• If you belong to a parish, a club or a Spanish association, ask them to give you a certificate that states when you joined and what your role is there. This may help you to prove your links to Spain, but bear in mind that the certificate will be unofficial and its value may be less for this purpose. That said, we still advise you to do so.
  • “Vida Laboral” from Social Security. If you have been working in Spain and paying Social Security, request your “Vida Laboral” from Social Security, which will detail your employers and the years you worked there. You can do this online.
  • Driving license. If you still have your British driving license and have not swapped it for a Spanish one, you should do so right away at the DGT traffic authority. It will be easier for you to do this now given that you are still currently from an EU country. If not, you may have to sit a driving test in Spain after Brexit.
  • Inheritances. As a European citizen, you can choose if your last will and testament is subject to the laws from your home country, or the country in which you live. If you are a British citizen and you want your will to be drawn up in accordance with Spanish law, tell your notary or lawyer this as soon as possible. Remember that, if your will is drawn up under Spanish law, two-thirds of your estate will automatically go to your children, and this cannot be changed. But remember, this will only be the case if you choose to draw up your will under Spanish law.

Other issues regarding family life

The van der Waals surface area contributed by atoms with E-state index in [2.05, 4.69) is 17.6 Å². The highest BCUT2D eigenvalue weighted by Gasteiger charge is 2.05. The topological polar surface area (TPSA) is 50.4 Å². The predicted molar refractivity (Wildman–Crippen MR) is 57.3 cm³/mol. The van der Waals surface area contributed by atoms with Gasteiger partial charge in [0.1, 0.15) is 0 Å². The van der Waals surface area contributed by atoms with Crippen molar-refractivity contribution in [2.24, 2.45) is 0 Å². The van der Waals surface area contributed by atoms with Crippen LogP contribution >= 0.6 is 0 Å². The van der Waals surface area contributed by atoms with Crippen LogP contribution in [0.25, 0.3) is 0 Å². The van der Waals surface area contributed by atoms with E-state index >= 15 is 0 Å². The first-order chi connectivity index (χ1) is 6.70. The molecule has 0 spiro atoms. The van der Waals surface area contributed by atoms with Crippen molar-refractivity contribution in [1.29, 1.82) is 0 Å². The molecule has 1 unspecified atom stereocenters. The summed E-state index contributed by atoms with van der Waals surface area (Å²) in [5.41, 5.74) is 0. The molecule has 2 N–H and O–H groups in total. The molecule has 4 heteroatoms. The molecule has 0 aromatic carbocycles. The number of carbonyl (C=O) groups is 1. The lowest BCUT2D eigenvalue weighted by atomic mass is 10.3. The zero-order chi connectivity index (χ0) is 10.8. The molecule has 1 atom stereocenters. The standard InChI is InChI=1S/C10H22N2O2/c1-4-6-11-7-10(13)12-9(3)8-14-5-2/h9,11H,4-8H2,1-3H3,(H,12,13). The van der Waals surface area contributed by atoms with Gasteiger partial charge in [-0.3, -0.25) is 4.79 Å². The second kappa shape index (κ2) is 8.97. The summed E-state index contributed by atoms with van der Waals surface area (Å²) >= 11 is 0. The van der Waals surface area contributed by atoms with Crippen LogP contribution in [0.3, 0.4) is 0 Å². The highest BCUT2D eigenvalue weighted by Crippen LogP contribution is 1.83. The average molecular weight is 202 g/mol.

• If you are British and you are married to someone who is from a non-EU country, currently your partner has the right to a residency card for a family member of a European Union citizen, something that gives them the same rights as EU citizens. Once British people are no longer citizens of the European Union, your spouse will not have the right to hold this card. That said, it is still not clear what will happen in this respect – whether there will be a transitory period of adaption or not.
  • Your children: Remember, if your children are under the age of 18, they were born in Spain and they are legal residents here – i.e. they have a NIE, and have had that NIE for more than a year – they can request Spanish nationality.
  • Another option open to you is to request Spanish nationality, as long as you are a legal resident in Spain, and you meet the conditions set out under Spanish law in order to apply.

Margaret J. Hauschild Rey is a lawyer specializing in citizenship and civil law, and a founding partner of Bennet&Rey Lawyers.

English version by Simon Hunter.

Official advice

The British embassy in Spain urges all UK nationals living in the country to ensure they are correctly registered and to stay up to date with the latest news, by signing up for email alerts, visiting the Living in Spain guide on gov.uk and following their Brits in Spain social media channels, including on Facebook.